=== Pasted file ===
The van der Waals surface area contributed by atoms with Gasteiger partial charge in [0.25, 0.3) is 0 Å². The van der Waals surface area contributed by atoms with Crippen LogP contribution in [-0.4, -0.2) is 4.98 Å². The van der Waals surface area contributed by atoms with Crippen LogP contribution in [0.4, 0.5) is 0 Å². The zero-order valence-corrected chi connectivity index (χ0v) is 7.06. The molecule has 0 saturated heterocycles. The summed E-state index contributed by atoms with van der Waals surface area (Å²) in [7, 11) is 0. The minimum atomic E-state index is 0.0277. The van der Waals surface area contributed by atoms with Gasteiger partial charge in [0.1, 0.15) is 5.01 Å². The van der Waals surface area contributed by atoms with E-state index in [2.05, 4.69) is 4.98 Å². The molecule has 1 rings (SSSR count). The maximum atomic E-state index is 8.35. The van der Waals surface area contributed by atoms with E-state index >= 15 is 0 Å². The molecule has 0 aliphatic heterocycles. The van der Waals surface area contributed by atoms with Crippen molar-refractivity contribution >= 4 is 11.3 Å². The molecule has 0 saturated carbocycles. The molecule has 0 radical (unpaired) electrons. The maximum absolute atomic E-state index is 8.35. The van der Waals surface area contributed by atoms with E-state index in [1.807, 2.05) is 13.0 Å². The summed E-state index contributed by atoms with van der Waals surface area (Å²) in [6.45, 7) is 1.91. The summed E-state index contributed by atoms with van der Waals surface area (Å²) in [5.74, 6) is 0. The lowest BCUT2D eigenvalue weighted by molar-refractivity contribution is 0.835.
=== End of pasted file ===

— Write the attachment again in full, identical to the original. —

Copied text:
The van der Waals surface area contributed by atoms with Gasteiger partial charge in [0.25, 0.3) is 0 Å². The van der Waals surface area contributed by atoms with Crippen LogP contribution in [-0.4, -0.2) is 4.98 Å². The van der Waals surface area contributed by atoms with Crippen LogP contribution in [0.4, 0.5) is 0 Å². The zero-order valence-corrected chi connectivity index (χ0v) is 7.06. The molecule has 0 saturated heterocycles. The summed E-state index contributed by atoms with van der Waals surface area (Å²) in [7, 11) is 0. The minimum atomic E-state index is 0.0277. The van der Waals surface area contributed by atoms with Gasteiger partial charge in [0.1, 0.15) is 5.01 Å². The van der Waals surface area contributed by atoms with E-state index in [2.05, 4.69) is 4.98 Å². The molecule has 1 rings (SSSR count). The maximum atomic E-state index is 8.35. The van der Waals surface area contributed by atoms with E-state index >= 15 is 0 Å². The molecule has 0 aliphatic heterocycles. The van der Waals surface area contributed by atoms with Crippen molar-refractivity contribution >= 4 is 11.3 Å². The molecule has 0 saturated carbocycles. The molecule has 0 radical (unpaired) electrons. The maximum absolute atomic E-state index is 8.35. The van der Waals surface area contributed by atoms with E-state index in [1.807, 2.05) is 13.0 Å². The summed E-state index contributed by atoms with van der Waals surface area (Å²) in [6.45, 7) is 1.91. The summed E-state index contributed by atoms with van der Waals surface area (Å²) in [5.74, 6) is 0. The lowest BCUT2D eigenvalue weighted by molar-refractivity contribution is 0.835.